Adolescent body image: A health promotion challenge.
Brown, KA and Barnett, J Adolescent body image: A health promotion challenge. In: International Society for Behavioural Nutrition and Physical Activity, 2009-06-17 - 2009-06-20, Lisbon, Portugal.
2009 Safefood Brown et al IJBNPA BI Cascais Portugal.doc
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Adolescent body image: A health promotion challenge. Purpose Body image can be related to measures of self-esteem, health behaviours and emotional stability, therefore is important for successful health promotion strategies to understand the multi-faceted relationship between healthy eating and self perception. This is particularly poignant when targeting adolescents who are developing a greater autonomy over health attitudes and behaviours which often coincides with greater risk taking behaviour. This study explored the factors associated with perceived body dissatisfaction and greater disparity between perceived healthy and ideal body images in adolescents to inform the development of successful health promotion strategies. Methods Results taken from a larger survey of >3000 adolescents aged 12-17 sampled across the island of Ireland funded by safefood food safety promotion board. Variables measured included those of self reported dietary behaviour, BMI, nutritional knowledge, control, identity. In addition current, ideal, healthiest and most attractive body image measures were taken by an indication mark under different contour drawing scales of 9 graduated drawings. Results Expected gender differences were seen where little difference was observed between boy scores of current (#), ideal (#), healthiest (#) or most attractive (#) body image, whereas girls’ current body image was on average indicated to be the largest (#), followed by healthiest (#), ideal (#) and then most attractive (#). The similarity between girl ideal and attractive scores supports existing research that girls may potentially sacrifice health for attractiveness (t-test differences between ideal&attractive vs current/healthy?). Minimal relationship seen (#) between dietary behaviour or nutritional knowledge and perceived body image of any kind. Average body dissatisfaction (current minus ideal) in boys had a low distribution (#) indicating a similar number wished to be larger as smaller than their current perceived body image. In girls a greater degree of overall dissatisfaction with a larger distribution of scores was seen (#) with two thirds of girls who wished to be smaller. Body image dissatisfaction did not appear to vary with the demographic factors measured; however when data was split by age x gender interestingly it was seen that older boys wished to be larger than their current size, while older girls wish to be smaller (#). Current body image did not predict dietary behaviour however desire to be smaller did (#) Food intake seen primarily in terms of weight control as opposed to health of diet. Gender difference, girls greater degree of dissatisfaction with general desire to be thinner rather than healthier, however 2 thirds of girls wished to be thinner there wsa a third of girls who wished to be larger. Half of the boys wished to be larger perhaps suggesting a desire for a mature figure. Conclusions Health promotion strategies need to take into account the different perceived weight concerns of girls and boys and the implication that girls may not be as receptive to nutritional or healthy focused communications as they might be to attractiveness or perceived ideal weight related communications.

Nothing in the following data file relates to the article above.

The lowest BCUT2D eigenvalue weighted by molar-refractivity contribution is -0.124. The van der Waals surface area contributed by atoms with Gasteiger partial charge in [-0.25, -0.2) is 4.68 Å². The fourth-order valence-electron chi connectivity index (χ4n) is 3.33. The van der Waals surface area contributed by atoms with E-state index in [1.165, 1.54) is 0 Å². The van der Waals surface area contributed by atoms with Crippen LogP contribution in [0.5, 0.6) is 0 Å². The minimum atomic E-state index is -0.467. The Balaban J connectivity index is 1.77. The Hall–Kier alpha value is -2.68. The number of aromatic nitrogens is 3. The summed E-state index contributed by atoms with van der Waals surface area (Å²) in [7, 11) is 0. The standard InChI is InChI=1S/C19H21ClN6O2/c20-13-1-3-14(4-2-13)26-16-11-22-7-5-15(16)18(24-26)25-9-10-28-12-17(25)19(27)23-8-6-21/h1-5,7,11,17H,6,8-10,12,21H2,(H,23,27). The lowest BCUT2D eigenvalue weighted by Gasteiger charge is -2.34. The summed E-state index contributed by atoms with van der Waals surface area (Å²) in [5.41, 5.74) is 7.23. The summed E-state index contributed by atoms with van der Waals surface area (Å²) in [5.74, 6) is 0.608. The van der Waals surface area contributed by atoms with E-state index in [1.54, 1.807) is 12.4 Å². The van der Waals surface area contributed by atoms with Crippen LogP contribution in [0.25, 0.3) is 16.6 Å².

|Item Type:||Conference or Workshop Item (Conference Poster)|
|Divisions :||Faculty of Health and Medical Sciences > School of Psychology|
|Additional Information :||Poster presented at the International Society for Behavioural Nutrition and Physical Activity Conference, Lisbon, Portugal, 17 Jun 2009 - 20 Jun 2009|
|Depositing User :||Symplectic Elements|
|Date Deposited :||27 Aug 2014 10:15|
|Last Modified :||27 Aug 2014 13:33|
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